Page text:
Reducing Risk From Legacy Code Through Refactoring

The Perils of Legacy Code

Legacy code refers to older software systems that have accumulated over time. As requirements change and new features get added, legacy code tends to decay, accumulating technical debt. The lack of automated tests and outdated architectures make these systems brittle, risky, and difficult to maintain.

Some of the key perils of legacy code include:

  • Technical debt accumulation – New code gets layered on top of old code without refactoring, leading to decay
  • Brittleness – Code depends on hidden assumptions that break easily when changed
  • Lack of tests – No safety net to catch regressions when making changes
  • Difficulty adding new features – Hard to add new capabilities without breaking existing functionality
  • Slow velocity – Changes require tedious manual testing to avoid breakage

These factors slow down developers and lead to outages in production. Ultimately, the brittle complexity makes legacy systems very risky and costly to maintain. Companies defer necessary improvements due to fears of breaking legacy systems.

Strategies for Safely Improving Legacy Code

Thankfully, legacy code can be improved through incrementally introducing better patterns and automated tests. Here are some effective strategies:

  • Incremental refactoring – Make small changes to improve code structure without changing external behavior
  • Adding tests around untouched code – Increase test coverage to enable future refactoring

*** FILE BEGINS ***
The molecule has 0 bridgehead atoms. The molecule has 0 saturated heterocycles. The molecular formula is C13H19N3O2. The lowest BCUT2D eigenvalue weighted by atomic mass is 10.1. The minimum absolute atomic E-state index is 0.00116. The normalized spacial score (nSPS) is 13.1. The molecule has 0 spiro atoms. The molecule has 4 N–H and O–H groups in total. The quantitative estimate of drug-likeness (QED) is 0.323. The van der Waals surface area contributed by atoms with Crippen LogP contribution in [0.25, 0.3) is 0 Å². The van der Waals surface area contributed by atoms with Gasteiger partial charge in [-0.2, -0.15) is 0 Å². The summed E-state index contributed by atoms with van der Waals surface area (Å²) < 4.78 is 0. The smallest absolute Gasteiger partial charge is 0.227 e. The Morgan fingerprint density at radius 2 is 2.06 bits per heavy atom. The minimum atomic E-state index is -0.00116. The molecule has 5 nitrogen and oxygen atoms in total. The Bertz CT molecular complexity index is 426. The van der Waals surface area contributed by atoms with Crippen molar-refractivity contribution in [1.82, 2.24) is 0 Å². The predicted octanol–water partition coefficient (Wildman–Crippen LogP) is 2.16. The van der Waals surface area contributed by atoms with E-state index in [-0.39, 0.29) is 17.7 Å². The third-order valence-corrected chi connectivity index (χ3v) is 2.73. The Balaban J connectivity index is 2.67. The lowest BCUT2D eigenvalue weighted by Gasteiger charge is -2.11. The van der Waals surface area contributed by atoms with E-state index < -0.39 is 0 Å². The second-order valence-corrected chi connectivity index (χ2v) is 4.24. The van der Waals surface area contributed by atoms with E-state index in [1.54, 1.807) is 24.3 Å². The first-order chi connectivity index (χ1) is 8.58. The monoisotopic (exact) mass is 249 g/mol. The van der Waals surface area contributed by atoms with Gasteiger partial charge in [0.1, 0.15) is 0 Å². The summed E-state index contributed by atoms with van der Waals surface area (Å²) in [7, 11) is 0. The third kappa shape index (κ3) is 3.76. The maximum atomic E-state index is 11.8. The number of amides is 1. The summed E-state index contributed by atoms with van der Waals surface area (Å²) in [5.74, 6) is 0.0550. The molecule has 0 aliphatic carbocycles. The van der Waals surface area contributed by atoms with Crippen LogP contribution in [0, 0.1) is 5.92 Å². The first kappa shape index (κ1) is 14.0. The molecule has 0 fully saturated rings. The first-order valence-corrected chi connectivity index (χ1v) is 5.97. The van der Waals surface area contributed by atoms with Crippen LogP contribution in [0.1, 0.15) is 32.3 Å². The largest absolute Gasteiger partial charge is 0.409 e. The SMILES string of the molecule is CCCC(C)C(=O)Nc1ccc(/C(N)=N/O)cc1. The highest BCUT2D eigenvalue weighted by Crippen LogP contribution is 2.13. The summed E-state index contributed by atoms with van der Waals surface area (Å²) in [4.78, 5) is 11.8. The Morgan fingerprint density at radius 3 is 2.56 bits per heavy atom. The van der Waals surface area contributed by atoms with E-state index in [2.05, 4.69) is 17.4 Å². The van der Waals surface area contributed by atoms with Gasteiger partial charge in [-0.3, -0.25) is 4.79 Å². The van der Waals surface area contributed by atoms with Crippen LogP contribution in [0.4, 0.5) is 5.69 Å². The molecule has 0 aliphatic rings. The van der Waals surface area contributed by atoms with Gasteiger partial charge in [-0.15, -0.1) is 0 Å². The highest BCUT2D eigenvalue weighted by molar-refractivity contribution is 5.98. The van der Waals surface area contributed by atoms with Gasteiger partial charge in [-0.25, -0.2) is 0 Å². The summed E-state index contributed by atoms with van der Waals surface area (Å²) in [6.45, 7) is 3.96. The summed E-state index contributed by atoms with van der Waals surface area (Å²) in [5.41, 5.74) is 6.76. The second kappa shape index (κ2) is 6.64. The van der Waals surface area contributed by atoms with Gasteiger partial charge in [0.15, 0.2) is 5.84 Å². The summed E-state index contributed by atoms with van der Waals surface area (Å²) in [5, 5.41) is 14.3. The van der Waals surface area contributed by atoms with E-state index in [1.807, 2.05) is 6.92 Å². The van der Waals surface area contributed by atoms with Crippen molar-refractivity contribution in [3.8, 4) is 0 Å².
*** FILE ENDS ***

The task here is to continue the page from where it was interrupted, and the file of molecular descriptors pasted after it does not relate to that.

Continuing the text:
• Strangling legacy code – Build new interfaces around legacy systems and gradually replace internals

The key is to avoid risky “big bang” rewrites and instead take gradual steps to improve quality and capability. Each change should provide incremental value and minimize risk.

Incremental Refactoring

Refactoring means restructuring code to improve its internal structure without changing external behavior. For example, extracting a chunk of code into a well-named function. By incrementally refactoring, developers can pay back technical debt and improve maintainability.

Here are some patterns to enable safe refactoring of legacy code:

  • Introduce interfaces to decouple components
  • Break code into smaller functions with single responsibilities
  • Move logic between components and layers

Small, incremental refactoring is preferred so that each change introduces minimal risk on its own.

Adding Tests Around Untouched Code

Ideally legacy code would have automated test coverage to enable safe changes. When that is not the case, teams should prioritize adding test cases before making structural changes. These test suits create a safety net to catch unintended breaks.

Use techniques like equivalence partitioning to design test cases around untouched but risky modules. Expand test coverage incrementally, paying special attention to integration points between components.

Strangling Legacy Code

“Strangler” refers to an incremental pattern for rewriting legacy systems. The steps include:

  1. Identify a computationally intensive component to replace
  2. Build a new component with modern coding practices
  3. Create a facade interface layer to interact with old and new components
  4. Route traffic to the new component and away from the legacy version
  5. Eventually retire the legacy component entirely

This approach allows systematically decomposing monolithic systems over time. The façade layer shields other components from disruption. By routing traffic incrementally, the team avoids risky “big bang” cut-overs.

Example Code Refactoring